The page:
Have jars and lids out and ready.
You'll need a pint jar for every two ears (or quart for 4 ears.)
I like to get everything I'll need out before I start,
so you might read through completely then gather items before beginning.
First set up for huskin' the corn.

Never mind the junk in the background.  I'll fill you in on that soon.
One basket for husks and one for corn.

Before you clean your corn, put a large pot about half full of water on to boil.
Proceed to clean the corn.  
If you can do this outside, fabulous.
An outdoor kitchen in on our someday list, but for now it's in the kitchen.

 Once the corn is cleaned and the water is boiling,
blanch the corn for 3 min.
This is to boil it for 3 min. then remove it.
I did this in batches since it wouldn't all fit in the pot at the same time,
and I was doing it alone 
so I wouldn't have been able to keep up with 2 pots going.
Once one batch is out of the water,
I put the next in and take the hot corn over to the table where I have
my little de-cobbing set up.
I have a 1"X2" about 3 feet long with 2 nails stuck in it.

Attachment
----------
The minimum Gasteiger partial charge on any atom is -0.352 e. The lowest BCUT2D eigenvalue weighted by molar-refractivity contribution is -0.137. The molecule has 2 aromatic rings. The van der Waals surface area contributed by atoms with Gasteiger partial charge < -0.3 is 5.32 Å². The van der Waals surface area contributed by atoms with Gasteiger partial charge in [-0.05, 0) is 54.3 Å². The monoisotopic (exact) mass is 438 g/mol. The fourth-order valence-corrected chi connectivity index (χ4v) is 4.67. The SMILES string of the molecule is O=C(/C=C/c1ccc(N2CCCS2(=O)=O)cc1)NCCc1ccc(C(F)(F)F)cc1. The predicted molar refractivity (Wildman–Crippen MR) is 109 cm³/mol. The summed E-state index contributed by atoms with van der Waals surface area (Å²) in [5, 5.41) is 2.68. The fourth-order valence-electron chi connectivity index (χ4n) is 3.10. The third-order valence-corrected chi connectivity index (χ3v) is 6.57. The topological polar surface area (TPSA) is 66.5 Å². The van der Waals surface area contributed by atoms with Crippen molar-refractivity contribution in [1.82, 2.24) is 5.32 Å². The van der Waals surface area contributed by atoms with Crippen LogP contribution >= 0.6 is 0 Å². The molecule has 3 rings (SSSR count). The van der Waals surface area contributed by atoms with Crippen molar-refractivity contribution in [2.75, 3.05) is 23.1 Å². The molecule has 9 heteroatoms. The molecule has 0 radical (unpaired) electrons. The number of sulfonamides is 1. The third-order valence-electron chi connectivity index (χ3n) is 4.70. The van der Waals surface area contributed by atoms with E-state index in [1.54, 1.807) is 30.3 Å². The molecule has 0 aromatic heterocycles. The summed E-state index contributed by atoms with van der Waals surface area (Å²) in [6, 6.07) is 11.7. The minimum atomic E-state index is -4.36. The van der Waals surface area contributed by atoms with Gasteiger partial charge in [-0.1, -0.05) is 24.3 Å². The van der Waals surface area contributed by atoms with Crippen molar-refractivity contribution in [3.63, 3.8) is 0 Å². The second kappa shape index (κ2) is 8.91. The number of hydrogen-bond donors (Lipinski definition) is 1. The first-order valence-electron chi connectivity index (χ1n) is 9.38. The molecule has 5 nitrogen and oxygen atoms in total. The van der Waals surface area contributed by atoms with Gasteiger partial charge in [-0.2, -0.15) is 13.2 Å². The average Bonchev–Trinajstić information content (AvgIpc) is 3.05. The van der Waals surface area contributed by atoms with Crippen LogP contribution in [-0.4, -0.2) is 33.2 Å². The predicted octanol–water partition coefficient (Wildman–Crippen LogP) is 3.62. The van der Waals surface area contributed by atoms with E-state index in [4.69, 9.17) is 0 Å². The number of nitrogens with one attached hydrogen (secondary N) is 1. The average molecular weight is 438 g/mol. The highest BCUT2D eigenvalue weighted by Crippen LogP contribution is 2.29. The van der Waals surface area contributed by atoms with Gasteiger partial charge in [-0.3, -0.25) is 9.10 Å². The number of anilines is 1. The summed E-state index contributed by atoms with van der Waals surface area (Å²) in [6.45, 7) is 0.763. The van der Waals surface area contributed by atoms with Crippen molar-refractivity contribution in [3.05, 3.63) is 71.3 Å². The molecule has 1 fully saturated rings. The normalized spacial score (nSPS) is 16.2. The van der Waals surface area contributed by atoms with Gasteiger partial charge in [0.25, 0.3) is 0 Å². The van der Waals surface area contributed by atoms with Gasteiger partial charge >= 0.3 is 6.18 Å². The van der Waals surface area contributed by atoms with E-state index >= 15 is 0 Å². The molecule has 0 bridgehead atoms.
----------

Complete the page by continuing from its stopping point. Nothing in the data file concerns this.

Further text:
I just call this my corn stick and you can probably tell,
I've used it for a few years now.
If at some point, it wears out, it is easy enough to make another.
I set this over a large cauldron or bowl.
I am vertically challenged so I set it on a chair rather than the table. 
Here's where it really starts getting messy.
I have an old towel over the table just because 
I'm setting a bowl of hot corn on it.
Using a nifty little tool available in most marts,
I remove the corn from the cob.
It's so much easier than using a knife.
It does take both hands.
Just start at the top and slightly turn as you press down. 
 I keep the basket of husks handy so I can just throw
the cobs in there.
Working quickly and in rounds as one batch comes out of the water
and another goes in, you can get one batch de-cobbed before